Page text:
Brands need to have a point of view, a policy: they can’t just leave it to media agencies and publishers to decide what happens to their ads, or they could damage or even contradict their stated purpose.
Point of view on context: with the rise of adtech and programmatic media, the digital media supply chain is complex and unwieldy, with myriad creative options. The recent furor about brand advertising appearing alongside inappropriate content on YouTube means that brands have to develop checks and balances for their programmatic activity, where context is completely stripped away in favour of following the target audience. And media owners need to develop algorithms and human intervention to prevent the content appearing on their platforms in the first place. This brand purpose is about protecting a brand from harm.
Point of view on ad formats: Kantar Millward Brown’s AdReaction research shows that receptivity in all generations is highly negative to ad formats which irritate consumers. Gen Z are particularly sensitive to this. They like control and interaction. Using formats that people dislike only serves to undermine the industry long term. A great example of what brands can do is to become part of the Coalition for Better ads, which was set up to discourage advertisers and publishers from using highly irritating ad formats like pop-ups. This part of a brand’s purpose is about not annoying consumers.
Point of view on political associations: we’ve all seen those charts which define Brexiters/Remainers by the supermarket where they shop, and the brands they buy. The Uber CEO stepped down from Trump’s Economic Advisory Council after employees protested that it was inappropriate in the light of the travel bans. Frankly, it would be a bold brand that came out publicly on either side of a political debate. However, it may benefit some brands. This part of a brand’s purpose is about taking care not to alienate its audience.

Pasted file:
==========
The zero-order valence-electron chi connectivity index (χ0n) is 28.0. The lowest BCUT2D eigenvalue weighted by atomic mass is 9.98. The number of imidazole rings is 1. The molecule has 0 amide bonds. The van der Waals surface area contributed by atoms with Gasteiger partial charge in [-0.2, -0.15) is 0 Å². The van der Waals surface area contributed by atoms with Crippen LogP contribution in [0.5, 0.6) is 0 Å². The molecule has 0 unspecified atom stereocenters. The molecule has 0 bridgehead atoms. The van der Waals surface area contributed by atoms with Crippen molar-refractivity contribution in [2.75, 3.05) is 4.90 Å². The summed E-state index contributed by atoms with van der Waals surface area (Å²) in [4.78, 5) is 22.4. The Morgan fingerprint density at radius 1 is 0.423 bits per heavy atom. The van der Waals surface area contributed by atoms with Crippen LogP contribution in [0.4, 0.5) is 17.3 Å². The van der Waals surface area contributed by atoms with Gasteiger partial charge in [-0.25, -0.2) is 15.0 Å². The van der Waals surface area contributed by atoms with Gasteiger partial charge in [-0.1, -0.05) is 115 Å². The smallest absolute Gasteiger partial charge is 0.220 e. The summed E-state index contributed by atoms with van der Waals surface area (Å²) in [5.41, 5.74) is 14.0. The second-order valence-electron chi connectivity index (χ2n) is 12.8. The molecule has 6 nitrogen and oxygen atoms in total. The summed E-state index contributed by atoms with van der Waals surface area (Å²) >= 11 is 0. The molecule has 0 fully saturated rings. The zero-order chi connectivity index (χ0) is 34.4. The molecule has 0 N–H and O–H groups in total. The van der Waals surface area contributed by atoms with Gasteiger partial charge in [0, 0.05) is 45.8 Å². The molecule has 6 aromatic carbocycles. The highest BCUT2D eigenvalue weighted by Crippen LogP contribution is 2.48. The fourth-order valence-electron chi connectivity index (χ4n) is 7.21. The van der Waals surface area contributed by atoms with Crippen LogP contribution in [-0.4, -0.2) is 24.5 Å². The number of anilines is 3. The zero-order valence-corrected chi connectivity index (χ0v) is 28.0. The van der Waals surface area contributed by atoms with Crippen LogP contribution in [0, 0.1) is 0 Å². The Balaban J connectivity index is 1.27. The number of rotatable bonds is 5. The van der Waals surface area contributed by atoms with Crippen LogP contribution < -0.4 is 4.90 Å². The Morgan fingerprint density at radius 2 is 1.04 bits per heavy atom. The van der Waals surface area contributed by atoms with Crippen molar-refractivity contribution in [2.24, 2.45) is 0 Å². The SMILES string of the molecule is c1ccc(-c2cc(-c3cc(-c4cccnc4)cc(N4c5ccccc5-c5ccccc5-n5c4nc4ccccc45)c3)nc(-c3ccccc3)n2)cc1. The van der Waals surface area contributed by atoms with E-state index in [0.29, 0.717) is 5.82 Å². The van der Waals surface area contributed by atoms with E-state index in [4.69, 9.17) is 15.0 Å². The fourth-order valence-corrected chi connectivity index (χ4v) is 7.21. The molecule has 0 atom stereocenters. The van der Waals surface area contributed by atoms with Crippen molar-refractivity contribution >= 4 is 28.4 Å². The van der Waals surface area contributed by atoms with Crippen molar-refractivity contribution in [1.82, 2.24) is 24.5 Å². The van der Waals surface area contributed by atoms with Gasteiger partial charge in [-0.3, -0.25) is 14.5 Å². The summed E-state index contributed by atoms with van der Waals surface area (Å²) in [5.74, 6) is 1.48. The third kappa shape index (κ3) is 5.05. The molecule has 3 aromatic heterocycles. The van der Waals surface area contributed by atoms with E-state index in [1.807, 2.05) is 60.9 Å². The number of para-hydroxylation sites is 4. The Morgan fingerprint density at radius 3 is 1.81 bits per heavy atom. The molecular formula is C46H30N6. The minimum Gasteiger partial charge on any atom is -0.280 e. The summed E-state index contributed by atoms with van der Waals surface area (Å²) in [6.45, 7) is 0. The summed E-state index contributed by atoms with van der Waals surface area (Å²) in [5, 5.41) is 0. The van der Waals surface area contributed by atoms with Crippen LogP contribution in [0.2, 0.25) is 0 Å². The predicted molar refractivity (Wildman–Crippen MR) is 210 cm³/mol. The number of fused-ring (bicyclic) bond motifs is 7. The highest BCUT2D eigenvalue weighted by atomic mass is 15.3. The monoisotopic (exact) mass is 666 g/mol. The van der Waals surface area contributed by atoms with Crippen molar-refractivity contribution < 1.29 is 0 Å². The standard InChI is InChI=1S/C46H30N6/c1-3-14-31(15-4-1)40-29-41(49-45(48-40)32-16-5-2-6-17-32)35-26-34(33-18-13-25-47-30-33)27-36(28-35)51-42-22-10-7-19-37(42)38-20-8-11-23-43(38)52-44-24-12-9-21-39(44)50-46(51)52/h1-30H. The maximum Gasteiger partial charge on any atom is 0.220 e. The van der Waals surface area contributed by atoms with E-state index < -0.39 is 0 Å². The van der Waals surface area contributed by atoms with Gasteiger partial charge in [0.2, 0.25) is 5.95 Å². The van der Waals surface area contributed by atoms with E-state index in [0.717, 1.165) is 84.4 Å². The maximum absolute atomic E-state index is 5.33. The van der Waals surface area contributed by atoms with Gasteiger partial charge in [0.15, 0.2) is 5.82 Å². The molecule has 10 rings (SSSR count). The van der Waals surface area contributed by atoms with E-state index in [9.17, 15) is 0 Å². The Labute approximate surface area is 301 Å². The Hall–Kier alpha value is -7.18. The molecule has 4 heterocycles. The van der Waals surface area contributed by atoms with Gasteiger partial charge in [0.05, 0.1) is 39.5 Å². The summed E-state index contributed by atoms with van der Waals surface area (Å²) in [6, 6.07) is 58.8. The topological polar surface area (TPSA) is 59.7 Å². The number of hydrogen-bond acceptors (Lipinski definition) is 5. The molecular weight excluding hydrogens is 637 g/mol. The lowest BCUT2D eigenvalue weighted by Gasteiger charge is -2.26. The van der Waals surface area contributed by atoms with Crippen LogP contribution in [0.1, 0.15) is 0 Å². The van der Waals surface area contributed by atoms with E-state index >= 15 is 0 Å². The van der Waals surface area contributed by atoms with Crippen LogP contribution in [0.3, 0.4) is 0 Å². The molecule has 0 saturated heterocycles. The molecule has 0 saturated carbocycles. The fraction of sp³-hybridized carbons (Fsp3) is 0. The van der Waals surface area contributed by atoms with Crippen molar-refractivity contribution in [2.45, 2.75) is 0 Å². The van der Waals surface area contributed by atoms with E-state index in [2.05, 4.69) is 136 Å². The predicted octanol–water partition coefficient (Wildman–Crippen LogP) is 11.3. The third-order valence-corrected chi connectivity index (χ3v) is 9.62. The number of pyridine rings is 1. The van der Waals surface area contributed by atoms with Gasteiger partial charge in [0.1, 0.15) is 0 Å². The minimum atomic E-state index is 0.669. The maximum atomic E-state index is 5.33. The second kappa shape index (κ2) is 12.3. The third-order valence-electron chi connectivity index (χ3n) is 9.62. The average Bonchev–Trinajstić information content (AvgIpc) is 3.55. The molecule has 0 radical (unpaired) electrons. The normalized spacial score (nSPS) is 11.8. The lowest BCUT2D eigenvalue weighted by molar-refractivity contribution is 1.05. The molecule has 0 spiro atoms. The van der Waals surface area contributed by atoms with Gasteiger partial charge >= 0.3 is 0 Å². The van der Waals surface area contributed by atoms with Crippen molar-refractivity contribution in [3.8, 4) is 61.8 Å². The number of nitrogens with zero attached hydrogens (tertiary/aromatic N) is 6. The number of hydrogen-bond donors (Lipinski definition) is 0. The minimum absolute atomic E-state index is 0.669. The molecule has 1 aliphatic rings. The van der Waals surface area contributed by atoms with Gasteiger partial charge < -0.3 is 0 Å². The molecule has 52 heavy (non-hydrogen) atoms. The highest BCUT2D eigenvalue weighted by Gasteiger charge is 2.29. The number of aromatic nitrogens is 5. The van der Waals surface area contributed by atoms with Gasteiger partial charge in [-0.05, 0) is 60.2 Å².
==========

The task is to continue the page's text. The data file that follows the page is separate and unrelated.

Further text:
Point of view on how to take control: you could argue that brands have outsourced too much responsibility to agencies and suppliers. If something’s not explicitly stated in an agency contract, it’s not going to happen, so a brand’s point of view on viewability, brand safety, measuring the real effectiveness of advertising, will need to become more prevalent. This brand purpose is about making sure brands don’t abdicate responsibilities which should be theirs to manage.
We are beginning to see brands starting to take leadership positions on complex media and marketing matters. Tesco and Airbnb are now hiring their own media experts in house, for example.
We need to redefine purpose from its current nebulous definition, to be all-encompassing. At heart, brands should take responsibility. In a marketing and media environment that’s fundamentally entropic, with consumers not behaving as they used to, marketers need to seize the opportunity to have a point of view and take control if they want to minimise risk and maximise their growth opportunities.
Written by Jane Ostler,Managing Director, Media & Digital Kantar Millward Brown UK